Help students & staff recover from trauma

Traumatic events and unresolved stress can get in the way of our learning, our physical health and our ability to reach our goals. Staff and students often confront such events both in the classroom and out of it. And events in our community affect us all.    

How we respond to such events can have a major effect not only for individuals but for the collective culture and climate of our communities. Avoiding issues can lead to unresolved tension. But learning to recognize, reflect on and find meaning in the challenges we face can build emotional intelligence and resilience. This activity and guide supports that process, and can be used with students in the classroom or with staff in professional development.

Trauma Relief Activity – Guide (pdf)
Trauma Relief Activity (pdf)

University of Texas Psychology Professor James Pennebaker, Ph.D. first developed this writing activity which has shown positive effects for mental and physical health in multiple control group studies. To get the most out of it, we recommend the following guidelines for those leading the activity.

  1. Recognize diversity. Don’t assume what people are feeling. People interpret and respond to traumatic events differently based on how they are situated to it and how they see the world. That’s why this activity intentionally allows people to choose the traumatic experience they want to write about.
  2. Give a few weeks to heal.  Sleep may be the best first aid. Some people may not be ready to deal with an incident right after it has occurred. In fact, one popular method used after 9/11 to immediately engage trauma survivors in intensive dialogue, called Critical Incident Stress Debriefing (CISD), may have a negative impact on recovery. After an exhaustive review of studies on CISD, Harvard psychologist Richard McNally and his colleagues recommended that “for scientific and ethical reasons, professionals should cease compulsory debriefing of trauma exposed people.” Instead, the writing activity in this guide has achieved positive outcomes by suggesting people wait a few weeks and then letting them decide what they are ready to write about.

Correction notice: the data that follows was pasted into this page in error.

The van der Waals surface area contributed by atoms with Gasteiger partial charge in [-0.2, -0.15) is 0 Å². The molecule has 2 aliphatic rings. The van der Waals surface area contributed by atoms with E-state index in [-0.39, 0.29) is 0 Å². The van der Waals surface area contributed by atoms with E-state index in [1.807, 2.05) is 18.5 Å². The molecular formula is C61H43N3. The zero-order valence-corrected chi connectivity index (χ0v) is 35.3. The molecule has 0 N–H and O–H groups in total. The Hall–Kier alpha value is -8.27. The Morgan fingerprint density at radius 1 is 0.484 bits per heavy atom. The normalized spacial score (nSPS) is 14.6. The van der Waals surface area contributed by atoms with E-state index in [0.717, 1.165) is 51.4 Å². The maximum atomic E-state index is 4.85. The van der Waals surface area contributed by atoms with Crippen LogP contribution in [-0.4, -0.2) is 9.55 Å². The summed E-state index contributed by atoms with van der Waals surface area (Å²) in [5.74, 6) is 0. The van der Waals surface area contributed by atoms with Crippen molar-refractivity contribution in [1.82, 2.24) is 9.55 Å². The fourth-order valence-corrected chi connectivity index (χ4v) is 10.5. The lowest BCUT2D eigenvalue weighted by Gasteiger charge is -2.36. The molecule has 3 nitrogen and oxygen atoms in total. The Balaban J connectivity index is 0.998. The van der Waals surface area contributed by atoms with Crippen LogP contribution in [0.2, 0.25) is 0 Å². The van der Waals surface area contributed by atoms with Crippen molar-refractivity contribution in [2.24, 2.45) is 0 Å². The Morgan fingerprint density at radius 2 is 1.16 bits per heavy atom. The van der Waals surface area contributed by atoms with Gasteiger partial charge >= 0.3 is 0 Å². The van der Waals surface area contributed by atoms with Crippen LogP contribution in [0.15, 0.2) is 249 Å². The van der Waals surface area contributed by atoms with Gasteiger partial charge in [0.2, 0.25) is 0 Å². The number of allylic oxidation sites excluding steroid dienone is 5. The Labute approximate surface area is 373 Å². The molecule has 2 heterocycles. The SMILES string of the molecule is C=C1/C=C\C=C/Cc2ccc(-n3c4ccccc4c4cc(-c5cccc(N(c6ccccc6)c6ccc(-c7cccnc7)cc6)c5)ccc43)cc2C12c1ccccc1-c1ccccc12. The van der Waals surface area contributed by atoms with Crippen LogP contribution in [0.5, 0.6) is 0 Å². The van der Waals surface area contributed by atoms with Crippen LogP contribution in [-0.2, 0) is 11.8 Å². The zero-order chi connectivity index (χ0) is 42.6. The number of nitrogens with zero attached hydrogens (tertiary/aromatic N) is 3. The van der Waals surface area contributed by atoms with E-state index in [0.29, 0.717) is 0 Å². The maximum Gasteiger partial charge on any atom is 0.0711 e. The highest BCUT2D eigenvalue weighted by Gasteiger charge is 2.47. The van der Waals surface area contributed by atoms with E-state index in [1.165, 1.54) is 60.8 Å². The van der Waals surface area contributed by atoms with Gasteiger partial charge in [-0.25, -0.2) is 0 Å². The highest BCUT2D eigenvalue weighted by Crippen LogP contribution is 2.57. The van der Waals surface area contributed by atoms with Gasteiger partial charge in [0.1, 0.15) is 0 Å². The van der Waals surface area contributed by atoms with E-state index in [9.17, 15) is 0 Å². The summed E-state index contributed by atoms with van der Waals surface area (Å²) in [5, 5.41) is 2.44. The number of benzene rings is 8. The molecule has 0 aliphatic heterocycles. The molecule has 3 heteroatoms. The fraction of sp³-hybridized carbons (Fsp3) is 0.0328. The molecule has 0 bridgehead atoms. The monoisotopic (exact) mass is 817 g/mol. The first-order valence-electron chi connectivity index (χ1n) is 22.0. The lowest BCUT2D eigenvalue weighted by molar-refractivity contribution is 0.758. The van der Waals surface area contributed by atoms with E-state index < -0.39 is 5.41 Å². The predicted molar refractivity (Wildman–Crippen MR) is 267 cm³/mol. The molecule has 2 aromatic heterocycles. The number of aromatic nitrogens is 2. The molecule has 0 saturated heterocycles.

3. Create a safe space for reflection. Allowing people to do this on their own may be ideal for some, but others will be more likely to do it if you make time available. Also keep in mind that classroom and PD activities often require people to share what they’ve written, but the success of this activity depends on people having a quiet space to hear their own thoughts and know that they can be completely open about what they write without worrying others will read it. If you do have group discussion after the activity, ensure that it is voluntary and consider focusing on neutral topics such as, “how was this helpful to you?” or “how did you come to see your experience differently after writing about it?”

Finally, recognize that this activity is just one part of a balanced diet for the mind that should also address issues such as growing healthy habits, managing stress, improving sleep and nurturing relationships. Invest time in building holistic social emotional strengths and you’ll equip students and staff to thrive through the ups and downs of life. Our nonprofit EduGuide partners with schools, colleges and groups to do just that; please let us know how we can help you.

Emily

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